There are two things I’m patiently waiting to hear Greek politicians and leaders to say, for the past six or seven years – i.e. since the beginning of this now chronic condition we learned to call ‘crisis’. I’m waiting to hear these things by the mouth of the people whose job is to manage this crisis. I’m waiting as a Greek citizen, as a journalist and now as a migrant, someone who chose to leave the country, instead of keep trying to walk on quicksand. The first thing I’m waiting to hear is an admission of collapse, an honest acknowledgement that the country has defaulted. I know that, today, we’re in a stage that this is completely redundant. Everybody knows the state that Greece is in, particularly those who feel the effect of default on their livelihood and survival: the jobless, the homeless, the underemployed, the underpaid, the pensioners, the cancer patients who can’t even get treatment. And yet, it is not insignificant. As any first-year psychology student knows, admission is the first step of solving a problem.

This is precisely what all of the four prime ministers who have risen in power in Greece during these seven years, have failed to do; nobody has had the courage to come forward to the Greek people and offer this cathartic redempting admission and acknowledgement of default, the statement that would practically mean for the country to restart from scratch. Instead, the whole political and economic narrative of the past few years has been focused in ways to “avoid” default, what to do so that the country does not fall of the cliff. As per our usual – and oh, so Greek – ways, we are trying to hide reality behind half-truths, instead of facing it.

The second – and most important – thing that I expect to hear from the country’s leadership is precisely an idea for the day after. How can we restart the economy and mainly, what kind of economy will that be? When I was in primary school, we were taught that the Greek economy is a trade and retail one. Our little minds could not quite grasp what that meant but id did not matter anyway. Because, at the time, Greece had just entered the European Economic Community, we were about to start getting flooded with funding from the Integrated Mediterranean Programmes, which then became “Delors packages” and “Santer packages” and then “Cohesion Funds” and “European Regional Development Fund” and now “Bailout Programs”. In the meantime, Greece was a country living on European funding – and for some reason, these funds did not turn into resources or national wealth. Now that these funds became ‘bailout programs’ it is imperative for somebody to come out and explain to the Greek people what is the new plan. What kind of economy will Greece have? Which is going to be the main source of wealth for the country? Will it be tourism? If so, shouldn’t there be a long-term national policy designed, one that can create a 12-month tourist season for Greece, one that can activate every part of the country, apart from the islands and coastal Greece, one that will facilitate environmental tourism and agricultural tourism and archaeological tourism and convention tourism, creating infrastructure and conditions for the country to welcome and host to everyone, regardless of nationality and wealth – from the backpackers to those eager to spend their days playing golf in luxury resorts?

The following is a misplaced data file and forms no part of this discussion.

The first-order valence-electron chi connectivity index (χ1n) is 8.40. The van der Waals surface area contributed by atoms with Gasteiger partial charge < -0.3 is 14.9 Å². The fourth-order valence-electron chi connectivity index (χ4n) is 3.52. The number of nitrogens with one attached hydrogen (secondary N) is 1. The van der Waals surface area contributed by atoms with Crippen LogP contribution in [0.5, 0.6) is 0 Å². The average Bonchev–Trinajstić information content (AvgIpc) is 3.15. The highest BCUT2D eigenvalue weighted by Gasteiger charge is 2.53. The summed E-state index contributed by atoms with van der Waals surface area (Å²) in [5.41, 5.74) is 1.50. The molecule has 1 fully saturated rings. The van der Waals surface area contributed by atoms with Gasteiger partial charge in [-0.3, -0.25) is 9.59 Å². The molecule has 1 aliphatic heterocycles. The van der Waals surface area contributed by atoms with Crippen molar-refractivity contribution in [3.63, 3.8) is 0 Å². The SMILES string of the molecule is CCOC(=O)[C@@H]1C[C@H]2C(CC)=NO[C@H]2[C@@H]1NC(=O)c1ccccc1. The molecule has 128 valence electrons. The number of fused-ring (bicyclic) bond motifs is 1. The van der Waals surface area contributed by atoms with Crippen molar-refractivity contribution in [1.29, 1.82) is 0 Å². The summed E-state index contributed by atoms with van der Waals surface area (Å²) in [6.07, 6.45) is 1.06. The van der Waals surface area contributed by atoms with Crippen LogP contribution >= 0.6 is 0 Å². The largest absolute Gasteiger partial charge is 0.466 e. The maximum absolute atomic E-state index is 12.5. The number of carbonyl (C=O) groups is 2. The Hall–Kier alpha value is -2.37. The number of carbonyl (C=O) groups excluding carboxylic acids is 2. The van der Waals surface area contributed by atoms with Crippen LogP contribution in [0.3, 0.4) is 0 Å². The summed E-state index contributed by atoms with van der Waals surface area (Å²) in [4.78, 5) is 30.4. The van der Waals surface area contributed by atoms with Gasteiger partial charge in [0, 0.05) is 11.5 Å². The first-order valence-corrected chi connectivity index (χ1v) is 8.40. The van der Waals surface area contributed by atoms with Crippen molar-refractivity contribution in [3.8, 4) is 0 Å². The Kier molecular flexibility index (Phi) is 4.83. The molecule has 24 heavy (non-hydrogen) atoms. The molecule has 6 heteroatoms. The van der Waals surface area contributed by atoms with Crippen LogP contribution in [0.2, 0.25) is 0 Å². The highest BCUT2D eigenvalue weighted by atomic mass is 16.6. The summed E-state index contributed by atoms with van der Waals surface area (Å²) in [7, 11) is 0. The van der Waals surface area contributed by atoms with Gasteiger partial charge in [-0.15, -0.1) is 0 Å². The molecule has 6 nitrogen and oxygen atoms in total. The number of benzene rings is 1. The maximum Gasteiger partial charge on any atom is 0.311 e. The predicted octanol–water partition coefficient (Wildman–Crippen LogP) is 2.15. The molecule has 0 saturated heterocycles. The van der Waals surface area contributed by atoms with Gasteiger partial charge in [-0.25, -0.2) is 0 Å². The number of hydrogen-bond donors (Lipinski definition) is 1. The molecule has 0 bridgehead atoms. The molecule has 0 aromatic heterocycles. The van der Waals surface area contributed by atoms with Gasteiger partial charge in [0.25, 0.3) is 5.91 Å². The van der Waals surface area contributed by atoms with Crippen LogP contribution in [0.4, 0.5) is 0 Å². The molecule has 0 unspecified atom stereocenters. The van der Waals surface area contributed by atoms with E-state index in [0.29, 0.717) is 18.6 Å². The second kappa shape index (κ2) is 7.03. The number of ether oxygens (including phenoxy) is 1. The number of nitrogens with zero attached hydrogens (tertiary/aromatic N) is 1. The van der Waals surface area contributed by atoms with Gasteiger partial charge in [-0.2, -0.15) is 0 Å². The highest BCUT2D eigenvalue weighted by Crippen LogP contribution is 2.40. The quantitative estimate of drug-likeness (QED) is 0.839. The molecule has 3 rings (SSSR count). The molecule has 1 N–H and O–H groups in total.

Greece level of poor preparation for such a policy was never more obvious than that time when China’s PM visited the country. At the time, Antonis Samaras was PM in Greece and he saw this visit as an opportunity to wink at the cameras and imply that this visit means that thousands of tourists would flock to Greece, following their PM’s example. But if that had been the plan, shouldn’t Greece have a strategy ready, starting from the obvious, teaching Mandarin to the industry professionals? Equally erratic was his promise that ‘Google is under way’, which had made anyone dimly knowledgeable of the tech industry kringe with embarrassment. Before Samaras it was George Papandreou who dared to utter the words ‘Green Growth’, only to be met with ridicule by the developer-controlled-media, systematically admonishing the government to stop all this ecology and renewable energy nonsense and continue investing in construction. I know that the names Samaras and Papandreou sound like ancient history now, but I’m only referring to them because these were the last times any Greek PM said anything remotely relevant to the nature of Greek economy. Since then, a deadly silence has been prevailing.

The current PM, Alexis Tsipras, was re-elected, after the loud collapse of the anti-bailout negotiations, with the complete opposite mandate, to implement the bailout deal which has been holding Greece hostage and will determine the country’s survival (as for the survival of the country’s population, this is yet unclear). What is impressive is that nobody – not him, as PM, not the ‘institutions’ (i.e. the lenders’ representatives) practically dictating the country’s financial policies and determining its future, have come up with an answer to this simple question: What will Greece’s economy be? But what can you expect? They have still not told us that we defaulted.